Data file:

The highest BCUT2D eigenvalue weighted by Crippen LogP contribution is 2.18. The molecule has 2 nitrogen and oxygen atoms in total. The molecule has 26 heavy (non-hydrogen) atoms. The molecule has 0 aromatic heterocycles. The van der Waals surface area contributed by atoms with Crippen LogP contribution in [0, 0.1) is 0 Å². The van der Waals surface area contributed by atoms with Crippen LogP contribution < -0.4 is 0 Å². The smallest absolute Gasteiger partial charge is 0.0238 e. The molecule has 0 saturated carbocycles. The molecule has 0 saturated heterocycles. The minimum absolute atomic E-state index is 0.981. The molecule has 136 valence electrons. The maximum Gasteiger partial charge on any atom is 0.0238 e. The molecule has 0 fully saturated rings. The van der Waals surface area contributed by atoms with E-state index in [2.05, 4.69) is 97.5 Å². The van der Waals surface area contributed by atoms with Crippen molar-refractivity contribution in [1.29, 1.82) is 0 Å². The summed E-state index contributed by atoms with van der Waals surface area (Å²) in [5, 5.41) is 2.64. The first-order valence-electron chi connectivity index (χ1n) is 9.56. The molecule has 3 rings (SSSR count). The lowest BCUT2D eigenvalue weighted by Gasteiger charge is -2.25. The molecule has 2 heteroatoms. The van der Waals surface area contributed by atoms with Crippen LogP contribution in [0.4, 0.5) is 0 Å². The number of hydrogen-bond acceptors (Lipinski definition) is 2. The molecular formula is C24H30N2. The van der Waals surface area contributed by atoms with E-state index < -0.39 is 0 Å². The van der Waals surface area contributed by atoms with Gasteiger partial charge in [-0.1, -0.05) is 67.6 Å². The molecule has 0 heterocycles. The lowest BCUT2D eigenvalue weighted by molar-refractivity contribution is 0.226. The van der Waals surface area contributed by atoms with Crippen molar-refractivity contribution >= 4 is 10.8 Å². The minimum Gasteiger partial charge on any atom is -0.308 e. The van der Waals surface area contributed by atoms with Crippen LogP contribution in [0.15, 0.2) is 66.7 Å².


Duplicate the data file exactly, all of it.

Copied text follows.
The highest BCUT2D eigenvalue weighted by Crippen LogP contribution is 2.18. The molecule has 2 nitrogen and oxygen atoms in total. The molecule has 26 heavy (non-hydrogen) atoms. The molecule has 0 aromatic heterocycles. The van der Waals surface area contributed by atoms with Crippen LogP contribution in [0, 0.1) is 0 Å². The van der Waals surface area contributed by atoms with Crippen LogP contribution < -0.4 is 0 Å². The smallest absolute Gasteiger partial charge is 0.0238 e. The molecule has 0 saturated carbocycles. The molecule has 0 saturated heterocycles. The minimum absolute atomic E-state index is 0.981. The molecule has 136 valence electrons. The maximum Gasteiger partial charge on any atom is 0.0238 e. The molecule has 0 fully saturated rings. The van der Waals surface area contributed by atoms with E-state index in [2.05, 4.69) is 97.5 Å². The van der Waals surface area contributed by atoms with Crippen molar-refractivity contribution in [1.29, 1.82) is 0 Å². The summed E-state index contributed by atoms with van der Waals surface area (Å²) in [5, 5.41) is 2.64. The first-order valence-electron chi connectivity index (χ1n) is 9.56. The molecule has 3 rings (SSSR count). The lowest BCUT2D eigenvalue weighted by Gasteiger charge is -2.25. The molecule has 2 heteroatoms. The van der Waals surface area contributed by atoms with Crippen LogP contribution in [0.4, 0.5) is 0 Å². The number of hydrogen-bond acceptors (Lipinski definition) is 2. The molecular formula is C24H30N2. The van der Waals surface area contributed by atoms with E-state index < -0.39 is 0 Å². The van der Waals surface area contributed by atoms with Gasteiger partial charge in [-0.1, -0.05) is 67.6 Å². The molecule has 0 heterocycles. The lowest BCUT2D eigenvalue weighted by molar-refractivity contribution is 0.226. The van der Waals surface area contributed by atoms with Crippen molar-refractivity contribution >= 4 is 10.8 Å². The minimum Gasteiger partial charge on any atom is -0.308 e. The van der Waals surface area contributed by atoms with Crippen LogP contribution in [0.15, 0.2) is 66.7 Å².